Layers of alfalfa dated to 6000 B.C. found in southern Iran point to long-term human knowledge of the value of compost. Archeologists interpret the evidence that people kept animals based on milk in pottery shards and turned alfalfa into the soil in addition to feeding it to their livestock.
William Shakespeare references compost/manure in Richard II (line 2098), Henry IV, Part II (line 2683), and this quote from Othello (line 677):
“Virtue! a fig! 'tis in ourselves that we are thus or thus. Our bodies are our gardens, to the which our wills are gardeners: so that if we will plant nettles, or sow lettuce, set hyssop and weed up thyme, supply it with one gender of herbs, or distract it with many, either to have it sterile with idleness, or manured with industry, why, the power and corrigible authority of this lies in our wills.”
The Romans used alfalfa to “dung the land”, as written in “De Re Rustica”, a 12 book treatise on farming by Lucius Moderatus Columbella written in AD 60 – 65.
George Washington committed himself to the practice of rotating crops and built a dung repository. In 1796, Washington said, “Let others rake, and scrape up all the trash, of every sort and kind about the houses, and in the holes and corners, and throw it (all I mean that will make dung) into the stercorary”. Washington subscribed to John Spurrier’s principles as outlined in “The Practical Farmer”, 1793.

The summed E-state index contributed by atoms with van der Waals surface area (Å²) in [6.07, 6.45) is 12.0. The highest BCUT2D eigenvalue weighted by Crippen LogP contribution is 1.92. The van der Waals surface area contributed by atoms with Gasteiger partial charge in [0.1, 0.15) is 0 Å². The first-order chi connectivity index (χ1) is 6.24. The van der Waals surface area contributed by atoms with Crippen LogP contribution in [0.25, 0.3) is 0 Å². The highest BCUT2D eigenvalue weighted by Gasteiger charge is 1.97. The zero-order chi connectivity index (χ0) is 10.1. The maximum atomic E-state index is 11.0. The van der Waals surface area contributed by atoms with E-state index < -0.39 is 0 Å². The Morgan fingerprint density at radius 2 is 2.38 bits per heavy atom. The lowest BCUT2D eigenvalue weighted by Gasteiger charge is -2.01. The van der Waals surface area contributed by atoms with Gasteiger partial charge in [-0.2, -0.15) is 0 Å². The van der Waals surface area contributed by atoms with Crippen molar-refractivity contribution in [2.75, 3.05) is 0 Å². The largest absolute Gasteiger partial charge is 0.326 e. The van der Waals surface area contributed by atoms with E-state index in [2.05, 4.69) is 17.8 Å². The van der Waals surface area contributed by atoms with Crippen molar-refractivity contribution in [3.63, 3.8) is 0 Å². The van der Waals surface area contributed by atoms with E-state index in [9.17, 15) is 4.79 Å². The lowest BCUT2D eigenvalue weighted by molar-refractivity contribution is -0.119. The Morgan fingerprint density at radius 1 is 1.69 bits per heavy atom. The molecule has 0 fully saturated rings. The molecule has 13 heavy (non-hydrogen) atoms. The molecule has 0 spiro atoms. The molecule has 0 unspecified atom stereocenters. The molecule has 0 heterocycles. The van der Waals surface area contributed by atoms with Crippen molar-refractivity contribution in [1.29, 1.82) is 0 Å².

Sir Albert Howard published “An Agricultural Testament” in 1943 and was the first to write about the formula of one-part greens to three-parts browns, layered and turned frequently. J.I. Rodale continued Howard’s composting research and shared his views with the American public in “Organic Farming and Gardening” magazine in 1942.
The first chemical fertilizer plants developed in the 1920’s. Commercial farm yields have increased dramatically and the price of fresh produce dropped. Proponents of organic gardening believe that heavily-farmed, chemically fertilized, pesticide treated soils correlate to the decline of minerals in our foods and the increase of mineral deficiency diseases over the last 50 years. Soils are depleted of trace minerals found naturally in organic material, as are the livestock that are fed fodder grown in these soils; thus the foods we eat are less nutritious that in times past. Opponents point out the higher cost of organic food production and fickleness of the average shopper. Indeed, each of us casts our vote on how we'd like our food produced every time we visit the grocery store.
Read kittycook’s article on how to make Compost.
Copyright kittycooks, January 9, 2011 23 degrees
American Scientist: Alfalfa
Urban Agricultural Notes: America's First Composter